Pricing a BPMS: It is Still the Wild West

  • May 12, 2011
  • Scott

Sandy Kemsley’s blog on BPMS pricing, she points out that pricing is still incredibly opaque.  There’s also a discussion on Quora that she refers to.

The problems:

  1. Different vendors use different metrics to price (user, process, CPU, PVU, duration, etc. )
  2. Different vendors are pricing different things (simulation, Modeling, BPMN, BPEL, XPDL, execution, integration, reporting, analytics, ESB, Messaging, Database, etc.)
  3. The customers are really in different situations.  If a vendor prices only by user, a customer with a simple process but 100,000 users can’t buy that product.  They might buy a product that prices by CPU (especially if their process has very little processing overhead).  So by publishing prices, vendors run the risk of turning away business as well as the risk of selling too cheaply.  (The CPU-priced vendor might have been able to charge a higher price, but if they published a per-CPU price then the customer will take the lower price, of course).

The root of it is that the vendors are trying to make a value sale (or value-minus).  And customers are just trying to get a price that makes their ROI (value equation) work out.  In that kind of market, transparency isn’t likely.

From Sandy’s blog:

Remember the bad old days of buying a car, when you had no idea how much it cost when you walked into the showroom, and had to go through some weird pseudo-negotiation between the salesperson and his manager, where they would throw in the free floor mats if you did your financing with them, give you an extra discount if it was within a week of the end of their sales quarter, or bait-and-switch you into a more expensive model? Enterprise software has always felt a bit like that to me, and BPMS pricing and sales tactics sadly fall into that same category, at least for many of the major vendors.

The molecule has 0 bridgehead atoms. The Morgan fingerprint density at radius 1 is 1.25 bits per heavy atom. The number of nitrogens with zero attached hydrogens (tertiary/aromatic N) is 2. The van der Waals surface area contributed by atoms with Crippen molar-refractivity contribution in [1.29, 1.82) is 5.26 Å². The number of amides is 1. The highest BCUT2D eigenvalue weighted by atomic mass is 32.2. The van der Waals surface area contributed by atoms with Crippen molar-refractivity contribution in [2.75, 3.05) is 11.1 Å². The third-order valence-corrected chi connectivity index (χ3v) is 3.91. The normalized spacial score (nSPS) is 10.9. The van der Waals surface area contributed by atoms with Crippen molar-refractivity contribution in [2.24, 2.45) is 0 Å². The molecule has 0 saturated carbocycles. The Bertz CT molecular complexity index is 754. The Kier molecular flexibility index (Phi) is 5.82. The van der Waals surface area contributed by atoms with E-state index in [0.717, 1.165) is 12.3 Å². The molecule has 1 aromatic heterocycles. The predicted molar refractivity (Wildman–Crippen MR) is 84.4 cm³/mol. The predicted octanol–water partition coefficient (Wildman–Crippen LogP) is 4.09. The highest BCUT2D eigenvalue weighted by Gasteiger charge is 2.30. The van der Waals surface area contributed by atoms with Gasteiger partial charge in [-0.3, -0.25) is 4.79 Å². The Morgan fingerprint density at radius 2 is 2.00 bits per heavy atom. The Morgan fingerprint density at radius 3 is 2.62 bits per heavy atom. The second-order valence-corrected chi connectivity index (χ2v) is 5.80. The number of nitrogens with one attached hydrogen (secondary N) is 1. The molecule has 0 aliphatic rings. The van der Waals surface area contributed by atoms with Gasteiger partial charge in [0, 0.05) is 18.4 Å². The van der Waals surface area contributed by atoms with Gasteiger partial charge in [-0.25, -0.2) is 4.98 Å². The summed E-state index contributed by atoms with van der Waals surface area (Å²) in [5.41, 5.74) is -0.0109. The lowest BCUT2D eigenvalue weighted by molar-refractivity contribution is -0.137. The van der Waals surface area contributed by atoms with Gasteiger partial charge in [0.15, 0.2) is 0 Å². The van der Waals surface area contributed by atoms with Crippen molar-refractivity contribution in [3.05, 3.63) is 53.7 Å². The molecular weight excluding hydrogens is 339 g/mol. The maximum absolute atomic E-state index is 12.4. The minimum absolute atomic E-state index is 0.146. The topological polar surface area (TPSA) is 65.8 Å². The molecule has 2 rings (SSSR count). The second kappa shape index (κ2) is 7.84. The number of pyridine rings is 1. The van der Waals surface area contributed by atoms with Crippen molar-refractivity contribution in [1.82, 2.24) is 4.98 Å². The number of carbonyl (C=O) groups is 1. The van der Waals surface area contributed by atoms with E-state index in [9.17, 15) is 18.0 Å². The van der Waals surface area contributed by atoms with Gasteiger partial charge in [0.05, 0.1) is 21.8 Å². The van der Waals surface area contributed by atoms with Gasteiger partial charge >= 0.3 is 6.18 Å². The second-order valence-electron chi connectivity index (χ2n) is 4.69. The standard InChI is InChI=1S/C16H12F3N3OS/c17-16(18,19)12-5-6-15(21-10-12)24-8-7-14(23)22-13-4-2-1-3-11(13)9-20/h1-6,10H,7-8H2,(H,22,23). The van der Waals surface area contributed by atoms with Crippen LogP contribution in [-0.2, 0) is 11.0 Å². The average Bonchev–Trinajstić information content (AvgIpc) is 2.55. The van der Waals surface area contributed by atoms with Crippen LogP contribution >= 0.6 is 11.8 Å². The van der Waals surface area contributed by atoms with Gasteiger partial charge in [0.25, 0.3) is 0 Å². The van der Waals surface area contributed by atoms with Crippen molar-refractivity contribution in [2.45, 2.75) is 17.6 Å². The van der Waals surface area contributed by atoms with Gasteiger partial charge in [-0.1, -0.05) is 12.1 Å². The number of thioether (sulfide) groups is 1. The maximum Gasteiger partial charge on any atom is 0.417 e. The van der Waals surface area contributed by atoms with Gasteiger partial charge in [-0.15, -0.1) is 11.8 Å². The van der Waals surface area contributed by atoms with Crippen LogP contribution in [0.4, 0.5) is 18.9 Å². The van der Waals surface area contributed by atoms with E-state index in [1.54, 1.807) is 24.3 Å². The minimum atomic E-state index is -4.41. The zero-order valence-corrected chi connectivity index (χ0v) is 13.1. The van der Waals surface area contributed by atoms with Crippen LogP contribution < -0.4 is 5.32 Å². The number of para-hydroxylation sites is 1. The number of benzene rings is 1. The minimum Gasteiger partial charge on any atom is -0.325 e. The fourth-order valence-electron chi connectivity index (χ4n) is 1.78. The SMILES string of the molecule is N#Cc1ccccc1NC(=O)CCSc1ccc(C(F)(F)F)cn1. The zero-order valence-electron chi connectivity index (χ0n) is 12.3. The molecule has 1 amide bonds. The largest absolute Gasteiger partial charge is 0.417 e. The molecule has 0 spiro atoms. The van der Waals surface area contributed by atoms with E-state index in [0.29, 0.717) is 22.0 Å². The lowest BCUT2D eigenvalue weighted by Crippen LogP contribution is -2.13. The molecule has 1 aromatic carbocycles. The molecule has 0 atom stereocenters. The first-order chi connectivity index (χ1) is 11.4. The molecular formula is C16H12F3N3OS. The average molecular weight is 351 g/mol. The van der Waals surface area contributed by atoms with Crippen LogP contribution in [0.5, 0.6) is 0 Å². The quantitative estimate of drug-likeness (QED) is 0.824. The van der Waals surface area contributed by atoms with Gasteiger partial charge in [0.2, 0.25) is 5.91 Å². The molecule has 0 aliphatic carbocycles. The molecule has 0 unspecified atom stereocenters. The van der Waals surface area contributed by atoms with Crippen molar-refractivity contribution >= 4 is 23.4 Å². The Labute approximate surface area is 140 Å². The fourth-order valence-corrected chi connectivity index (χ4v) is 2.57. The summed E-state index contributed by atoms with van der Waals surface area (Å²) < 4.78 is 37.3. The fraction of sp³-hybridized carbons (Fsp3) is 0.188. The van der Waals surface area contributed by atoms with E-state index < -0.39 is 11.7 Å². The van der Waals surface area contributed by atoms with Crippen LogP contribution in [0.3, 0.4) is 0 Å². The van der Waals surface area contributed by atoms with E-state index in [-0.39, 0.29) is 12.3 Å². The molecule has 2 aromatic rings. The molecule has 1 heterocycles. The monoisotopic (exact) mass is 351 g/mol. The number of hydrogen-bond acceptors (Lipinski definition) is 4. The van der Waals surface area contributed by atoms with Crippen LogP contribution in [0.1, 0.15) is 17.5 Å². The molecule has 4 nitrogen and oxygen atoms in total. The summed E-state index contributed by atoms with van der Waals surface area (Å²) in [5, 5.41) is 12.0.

“the bad old days”?  Car buying is still like this in the US (you do have alternatives, but by and large, it boils down to this same kind of experience).

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  • Scott, I realized after posting my comment on Sandy’s blog that you’ve already posted here. You make precisely the same points, well laid out here though. Not surprised, and Like it, obviously! 🙂

  • Scott, at least now there are sites where you can find the dealer price for a car before you head to the showroom — at least gives you an idea of what to expect. The same is not true for most enterprise software, including BPMS. BPMS cloud vendors are particularly bad for not publishing pricing that should be standardized.

    My solution for the car pricing experience: I don’t own one, and I use Zipcar when I need one. 🙂

    • True, re: car pricing.  But those sites are not very helpful if you’re not buying a highly commoditized vehicle, past its “freshness” date.

      Admittedly, there isn’t even an MSRP for BPM software.  There is a list price, it just isn’t published.  I can say with certainty that at least two of the vendors have a very formulaic approach to determining the top-end number.  But then they work down from that with various discounting schemes depending on the situation.  One could infer that the formula always produces a number that is too high… And of course they don’t publish the formula.